Missed opportunities, divorce and regret can turn a person’s world upside down — especially when that person is trying to break in to the world of professional wrestling. But for someone like Latin Thunder, an Iowa-based independent wrestler, he took those struggles and bettered himself instead.

He documents the highs and lows of scratching and clawing through the independents for a chance with WWE and, ultimately, not reaching that career milestone. Latin Thunder: My Journey off the Top Rope, provides insight into this side of the industry that often goes unnoticed by national media –those who continue to live their dream despite not reaching the No. 1 company. Latin Thunder is an open book. He takes readers along his journey, from being training by Skandar Akbar to missed opportunities, every step of the way, devoting chapters to key players who advanced his career, such as Akbar, Harley Race and Impact Pro Wrestling’s Troy Peterson.

Latin Thunder holds nothing back, especially in detailing how hard breaking in to the businesses is and the strain it puts on other jobs and relationships. He details the divorce from his first wife and owns up to his part in the separation.

At one point, he recalls a conversation from an interview for a job he was trying to secure:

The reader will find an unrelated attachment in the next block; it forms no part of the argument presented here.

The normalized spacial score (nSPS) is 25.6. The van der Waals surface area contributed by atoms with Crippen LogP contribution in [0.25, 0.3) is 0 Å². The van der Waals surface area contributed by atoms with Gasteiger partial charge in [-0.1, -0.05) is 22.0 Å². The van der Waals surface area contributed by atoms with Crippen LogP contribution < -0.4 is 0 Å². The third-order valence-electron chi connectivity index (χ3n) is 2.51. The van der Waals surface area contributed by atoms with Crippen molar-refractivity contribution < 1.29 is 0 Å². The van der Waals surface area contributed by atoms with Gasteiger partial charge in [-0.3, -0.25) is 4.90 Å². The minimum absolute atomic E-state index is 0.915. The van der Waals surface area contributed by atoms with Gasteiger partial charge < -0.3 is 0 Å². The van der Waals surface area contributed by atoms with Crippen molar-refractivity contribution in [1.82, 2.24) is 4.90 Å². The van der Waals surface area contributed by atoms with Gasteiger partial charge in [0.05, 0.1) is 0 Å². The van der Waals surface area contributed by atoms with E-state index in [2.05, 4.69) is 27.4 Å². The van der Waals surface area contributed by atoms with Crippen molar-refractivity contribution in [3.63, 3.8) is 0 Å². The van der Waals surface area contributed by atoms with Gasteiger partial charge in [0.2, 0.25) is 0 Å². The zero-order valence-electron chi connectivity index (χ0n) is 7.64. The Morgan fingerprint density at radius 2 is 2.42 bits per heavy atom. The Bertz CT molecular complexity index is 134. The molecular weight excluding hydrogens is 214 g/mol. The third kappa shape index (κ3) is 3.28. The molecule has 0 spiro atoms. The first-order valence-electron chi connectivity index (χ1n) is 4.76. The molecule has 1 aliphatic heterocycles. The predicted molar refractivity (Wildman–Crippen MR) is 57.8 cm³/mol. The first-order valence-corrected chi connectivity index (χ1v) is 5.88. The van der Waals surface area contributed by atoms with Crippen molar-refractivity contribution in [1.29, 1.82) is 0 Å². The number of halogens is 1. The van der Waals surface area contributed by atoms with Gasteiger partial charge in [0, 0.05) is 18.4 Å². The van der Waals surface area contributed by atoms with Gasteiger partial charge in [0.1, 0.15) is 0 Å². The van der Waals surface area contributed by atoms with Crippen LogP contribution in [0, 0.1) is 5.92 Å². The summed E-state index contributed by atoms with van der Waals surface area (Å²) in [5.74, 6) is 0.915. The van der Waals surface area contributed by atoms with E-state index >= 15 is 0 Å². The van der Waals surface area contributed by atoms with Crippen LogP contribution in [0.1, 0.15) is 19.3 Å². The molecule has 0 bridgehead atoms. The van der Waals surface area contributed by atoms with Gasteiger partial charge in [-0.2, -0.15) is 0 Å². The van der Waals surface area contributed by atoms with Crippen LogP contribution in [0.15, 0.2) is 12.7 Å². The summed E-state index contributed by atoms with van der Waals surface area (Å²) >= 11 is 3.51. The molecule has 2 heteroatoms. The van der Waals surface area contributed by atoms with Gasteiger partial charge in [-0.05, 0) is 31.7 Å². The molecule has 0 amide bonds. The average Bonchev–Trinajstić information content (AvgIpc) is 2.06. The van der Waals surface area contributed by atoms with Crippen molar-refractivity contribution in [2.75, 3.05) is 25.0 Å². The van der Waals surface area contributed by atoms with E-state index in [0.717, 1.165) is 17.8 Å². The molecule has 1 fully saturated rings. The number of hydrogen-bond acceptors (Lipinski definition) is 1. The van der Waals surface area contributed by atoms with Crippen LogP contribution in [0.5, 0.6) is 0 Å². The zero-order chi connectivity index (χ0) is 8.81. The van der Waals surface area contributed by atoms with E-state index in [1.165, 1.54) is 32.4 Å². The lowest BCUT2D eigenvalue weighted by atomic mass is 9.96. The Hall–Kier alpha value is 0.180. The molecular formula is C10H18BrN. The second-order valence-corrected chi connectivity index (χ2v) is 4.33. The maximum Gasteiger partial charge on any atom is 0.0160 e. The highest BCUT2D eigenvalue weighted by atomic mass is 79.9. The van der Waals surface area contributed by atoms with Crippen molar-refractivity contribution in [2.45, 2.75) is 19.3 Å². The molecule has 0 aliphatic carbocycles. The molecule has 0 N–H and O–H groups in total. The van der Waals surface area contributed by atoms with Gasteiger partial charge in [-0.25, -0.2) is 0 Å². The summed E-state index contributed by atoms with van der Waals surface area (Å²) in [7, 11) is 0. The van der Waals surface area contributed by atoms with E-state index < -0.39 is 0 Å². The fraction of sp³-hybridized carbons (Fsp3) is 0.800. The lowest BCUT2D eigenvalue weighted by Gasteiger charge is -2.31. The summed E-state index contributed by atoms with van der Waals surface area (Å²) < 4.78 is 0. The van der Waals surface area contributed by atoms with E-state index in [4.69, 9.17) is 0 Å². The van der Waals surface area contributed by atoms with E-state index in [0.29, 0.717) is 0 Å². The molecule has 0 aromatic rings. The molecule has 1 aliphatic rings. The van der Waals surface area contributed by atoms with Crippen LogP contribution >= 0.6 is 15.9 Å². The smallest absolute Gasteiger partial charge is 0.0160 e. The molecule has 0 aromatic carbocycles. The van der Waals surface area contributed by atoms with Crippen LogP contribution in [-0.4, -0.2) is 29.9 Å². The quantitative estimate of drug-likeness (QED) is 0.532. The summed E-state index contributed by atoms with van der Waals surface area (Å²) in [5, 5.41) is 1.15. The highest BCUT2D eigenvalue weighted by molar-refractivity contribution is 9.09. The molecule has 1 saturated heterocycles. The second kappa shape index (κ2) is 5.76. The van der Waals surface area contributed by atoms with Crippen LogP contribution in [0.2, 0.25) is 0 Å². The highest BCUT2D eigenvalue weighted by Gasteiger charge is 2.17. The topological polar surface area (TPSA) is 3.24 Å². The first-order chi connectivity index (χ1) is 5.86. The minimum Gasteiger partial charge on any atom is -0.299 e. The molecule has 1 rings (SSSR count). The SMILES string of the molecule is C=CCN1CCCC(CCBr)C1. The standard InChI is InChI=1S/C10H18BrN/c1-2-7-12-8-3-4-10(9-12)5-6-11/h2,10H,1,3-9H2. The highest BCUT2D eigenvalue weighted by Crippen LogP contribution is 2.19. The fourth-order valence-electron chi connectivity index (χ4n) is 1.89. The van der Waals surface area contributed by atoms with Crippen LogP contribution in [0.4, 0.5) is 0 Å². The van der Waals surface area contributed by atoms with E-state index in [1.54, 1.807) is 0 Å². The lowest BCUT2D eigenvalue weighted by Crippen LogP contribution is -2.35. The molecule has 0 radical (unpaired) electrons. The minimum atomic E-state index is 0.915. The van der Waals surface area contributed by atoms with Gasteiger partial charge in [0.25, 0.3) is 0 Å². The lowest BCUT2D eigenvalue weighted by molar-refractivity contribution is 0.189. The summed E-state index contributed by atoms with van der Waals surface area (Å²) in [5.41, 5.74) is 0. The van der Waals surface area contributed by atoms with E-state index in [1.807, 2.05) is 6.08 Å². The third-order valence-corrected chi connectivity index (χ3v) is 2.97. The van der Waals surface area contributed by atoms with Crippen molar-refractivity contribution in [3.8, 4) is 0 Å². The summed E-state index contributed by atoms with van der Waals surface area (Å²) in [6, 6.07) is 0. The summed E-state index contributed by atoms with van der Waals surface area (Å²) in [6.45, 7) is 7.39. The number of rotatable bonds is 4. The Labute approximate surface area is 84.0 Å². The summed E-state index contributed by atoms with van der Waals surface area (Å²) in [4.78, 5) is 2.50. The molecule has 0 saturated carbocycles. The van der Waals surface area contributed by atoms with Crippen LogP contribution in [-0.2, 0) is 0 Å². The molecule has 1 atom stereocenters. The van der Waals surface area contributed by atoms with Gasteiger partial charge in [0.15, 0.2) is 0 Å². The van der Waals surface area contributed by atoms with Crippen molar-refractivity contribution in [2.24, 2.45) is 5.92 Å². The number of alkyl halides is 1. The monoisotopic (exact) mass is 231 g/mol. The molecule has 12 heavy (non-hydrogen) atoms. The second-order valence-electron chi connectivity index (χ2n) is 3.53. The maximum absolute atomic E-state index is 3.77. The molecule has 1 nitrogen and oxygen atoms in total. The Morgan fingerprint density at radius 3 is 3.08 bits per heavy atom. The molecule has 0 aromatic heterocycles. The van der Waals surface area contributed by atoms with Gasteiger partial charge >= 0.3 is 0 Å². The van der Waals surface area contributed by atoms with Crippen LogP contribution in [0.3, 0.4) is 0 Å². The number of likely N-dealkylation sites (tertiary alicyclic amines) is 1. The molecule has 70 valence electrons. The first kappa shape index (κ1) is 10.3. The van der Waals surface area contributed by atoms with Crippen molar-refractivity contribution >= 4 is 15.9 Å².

“I told him I had always left those other jobs for wrestling, and that at the age of 26, I didn’t feel I was ever going to wrestle for the WWE. Getting a job at the WWE was like trying to be a rock star or a NASCAR driver, and it just wasn’t happening.”

While hindsight shows he was aware of missing opportunities that could have led to a bigger stage, there’s not an air of frustration or regret. Just reality. He states facts, and proves that everything happens for a reason. As such, Latin Thunder’s story becomes not the triumphant tale of someone who struggled for years and finally made it to the pinnacle that is WWE, but rather, a story from the grounded perspective of someone who refuses to stop chasing his dream, regardless of where that dream ultimately leads him.

And though it’s not the page-turner with stories from the road that some come to expect from wrestling biographies, Latin Thunder takes a different approach that’s still engaging. He tells it like it is, acknowledging his own faults — in his career and personal life — while bringing a refreshing honesty to the pages of his story.

The biggest downside was that another layer of proofing could have caught the handful of typos sprinkled throughout the text.

Regardless, Latin Thunder brings a no-holds-barred approach to the wrestling biography genre, proving that just because you don’t work for WWE doesn’t mean you’re not able to live your dream.